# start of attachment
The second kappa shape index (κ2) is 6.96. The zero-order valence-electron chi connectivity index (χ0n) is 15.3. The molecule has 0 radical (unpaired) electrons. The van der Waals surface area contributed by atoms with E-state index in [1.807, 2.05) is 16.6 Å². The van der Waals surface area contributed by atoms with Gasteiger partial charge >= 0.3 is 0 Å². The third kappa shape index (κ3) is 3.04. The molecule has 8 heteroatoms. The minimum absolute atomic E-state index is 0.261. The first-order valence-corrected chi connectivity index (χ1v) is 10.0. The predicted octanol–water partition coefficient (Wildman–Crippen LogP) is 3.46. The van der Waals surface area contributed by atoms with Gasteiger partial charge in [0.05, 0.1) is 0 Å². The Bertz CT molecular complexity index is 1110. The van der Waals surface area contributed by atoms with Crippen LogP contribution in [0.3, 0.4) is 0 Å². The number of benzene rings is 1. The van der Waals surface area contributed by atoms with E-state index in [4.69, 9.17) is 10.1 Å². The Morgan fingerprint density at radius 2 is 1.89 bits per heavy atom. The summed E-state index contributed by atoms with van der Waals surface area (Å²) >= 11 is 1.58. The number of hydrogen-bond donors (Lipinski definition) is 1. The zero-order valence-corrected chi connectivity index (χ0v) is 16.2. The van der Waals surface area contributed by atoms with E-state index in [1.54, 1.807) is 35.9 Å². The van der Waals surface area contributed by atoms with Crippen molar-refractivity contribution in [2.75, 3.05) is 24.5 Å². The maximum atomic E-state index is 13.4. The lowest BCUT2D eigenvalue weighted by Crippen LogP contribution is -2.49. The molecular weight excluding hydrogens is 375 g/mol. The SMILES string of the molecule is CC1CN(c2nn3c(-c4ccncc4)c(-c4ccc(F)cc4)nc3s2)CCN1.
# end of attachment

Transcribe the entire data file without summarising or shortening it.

The second kappa shape index (κ2) is 6.96. The zero-order valence-electron chi connectivity index (χ0n) is 15.3. The molecule has 0 radical (unpaired) electrons. The van der Waals surface area contributed by atoms with E-state index in [1.807, 2.05) is 16.6 Å². The van der Waals surface area contributed by atoms with Gasteiger partial charge >= 0.3 is 0 Å². The third kappa shape index (κ3) is 3.04. The molecule has 8 heteroatoms. The minimum absolute atomic E-state index is 0.261. The first-order valence-corrected chi connectivity index (χ1v) is 10.0. The predicted octanol–water partition coefficient (Wildman–Crippen LogP) is 3.46. The van der Waals surface area contributed by atoms with Gasteiger partial charge in [0.05, 0.1) is 0 Å². The Bertz CT molecular complexity index is 1110. The van der Waals surface area contributed by atoms with Crippen LogP contribution in [0.3, 0.4) is 0 Å². The number of benzene rings is 1. The van der Waals surface area contributed by atoms with E-state index in [4.69, 9.17) is 10.1 Å². The Morgan fingerprint density at radius 2 is 1.89 bits per heavy atom. The summed E-state index contributed by atoms with van der Waals surface area (Å²) >= 11 is 1.58. The number of hydrogen-bond donors (Lipinski definition) is 1. The zero-order valence-corrected chi connectivity index (χ0v) is 16.2. The van der Waals surface area contributed by atoms with E-state index in [1.54, 1.807) is 35.9 Å². The van der Waals surface area contributed by atoms with Crippen molar-refractivity contribution in [2.75, 3.05) is 24.5 Å². The maximum atomic E-state index is 13.4. The lowest BCUT2D eigenvalue weighted by Crippen LogP contribution is -2.49. The molecular weight excluding hydrogens is 375 g/mol. The SMILES string of the molecule is CC1CN(c2nn3c(-c4ccncc4)c(-c4ccc(F)cc4)nc3s2)CCN1.